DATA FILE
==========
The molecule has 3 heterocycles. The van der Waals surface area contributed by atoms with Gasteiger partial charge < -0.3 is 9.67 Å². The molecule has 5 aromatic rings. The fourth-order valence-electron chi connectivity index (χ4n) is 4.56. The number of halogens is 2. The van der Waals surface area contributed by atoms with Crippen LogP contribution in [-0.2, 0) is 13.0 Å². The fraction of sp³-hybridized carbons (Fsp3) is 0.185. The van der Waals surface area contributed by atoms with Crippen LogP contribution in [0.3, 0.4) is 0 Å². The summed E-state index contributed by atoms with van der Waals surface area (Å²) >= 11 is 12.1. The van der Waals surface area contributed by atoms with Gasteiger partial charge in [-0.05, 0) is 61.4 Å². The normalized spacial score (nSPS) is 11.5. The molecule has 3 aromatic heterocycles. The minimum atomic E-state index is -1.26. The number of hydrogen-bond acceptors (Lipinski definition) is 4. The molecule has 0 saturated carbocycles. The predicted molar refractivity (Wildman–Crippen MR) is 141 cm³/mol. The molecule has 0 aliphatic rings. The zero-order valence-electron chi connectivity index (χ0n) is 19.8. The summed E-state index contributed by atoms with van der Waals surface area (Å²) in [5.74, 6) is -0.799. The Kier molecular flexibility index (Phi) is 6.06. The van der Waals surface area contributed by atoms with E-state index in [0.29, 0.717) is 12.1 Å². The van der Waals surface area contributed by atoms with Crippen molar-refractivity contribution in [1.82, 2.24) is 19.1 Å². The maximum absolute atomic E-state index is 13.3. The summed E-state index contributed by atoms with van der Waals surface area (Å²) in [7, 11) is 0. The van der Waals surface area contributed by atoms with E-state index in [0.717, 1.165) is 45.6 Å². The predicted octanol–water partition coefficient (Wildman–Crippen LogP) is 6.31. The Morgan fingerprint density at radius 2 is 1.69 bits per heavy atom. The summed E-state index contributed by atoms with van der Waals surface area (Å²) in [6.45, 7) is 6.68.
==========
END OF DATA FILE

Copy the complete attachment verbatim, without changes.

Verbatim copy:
The molecule has 3 heterocycles. The van der Waals surface area contributed by atoms with Gasteiger partial charge < -0.3 is 9.67 Å². The molecule has 5 aromatic rings. The fourth-order valence-electron chi connectivity index (χ4n) is 4.56. The number of halogens is 2. The van der Waals surface area contributed by atoms with Crippen LogP contribution in [-0.2, 0) is 13.0 Å². The fraction of sp³-hybridized carbons (Fsp3) is 0.185. The van der Waals surface area contributed by atoms with Crippen LogP contribution in [0.3, 0.4) is 0 Å². The summed E-state index contributed by atoms with van der Waals surface area (Å²) >= 11 is 12.1. The van der Waals surface area contributed by atoms with Gasteiger partial charge in [-0.05, 0) is 61.4 Å². The normalized spacial score (nSPS) is 11.5. The molecule has 3 aromatic heterocycles. The minimum atomic E-state index is -1.26. The number of hydrogen-bond acceptors (Lipinski definition) is 4. The molecule has 0 saturated carbocycles. The predicted molar refractivity (Wildman–Crippen MR) is 141 cm³/mol. The molecule has 0 aliphatic rings. The zero-order valence-electron chi connectivity index (χ0n) is 19.8. The summed E-state index contributed by atoms with van der Waals surface area (Å²) in [5.74, 6) is -0.799. The Kier molecular flexibility index (Phi) is 6.06. The van der Waals surface area contributed by atoms with E-state index in [0.29, 0.717) is 12.1 Å². The van der Waals surface area contributed by atoms with Crippen molar-refractivity contribution in [1.82, 2.24) is 19.1 Å². The maximum absolute atomic E-state index is 13.3. The summed E-state index contributed by atoms with van der Waals surface area (Å²) in [7, 11) is 0. The van der Waals surface area contributed by atoms with E-state index in [0.717, 1.165) is 45.6 Å². The predicted octanol–water partition coefficient (Wildman–Crippen LogP) is 6.31. The Morgan fingerprint density at radius 2 is 1.69 bits per heavy atom. The summed E-state index contributed by atoms with van der Waals surface area (Å²) in [6.45, 7) is 6.68.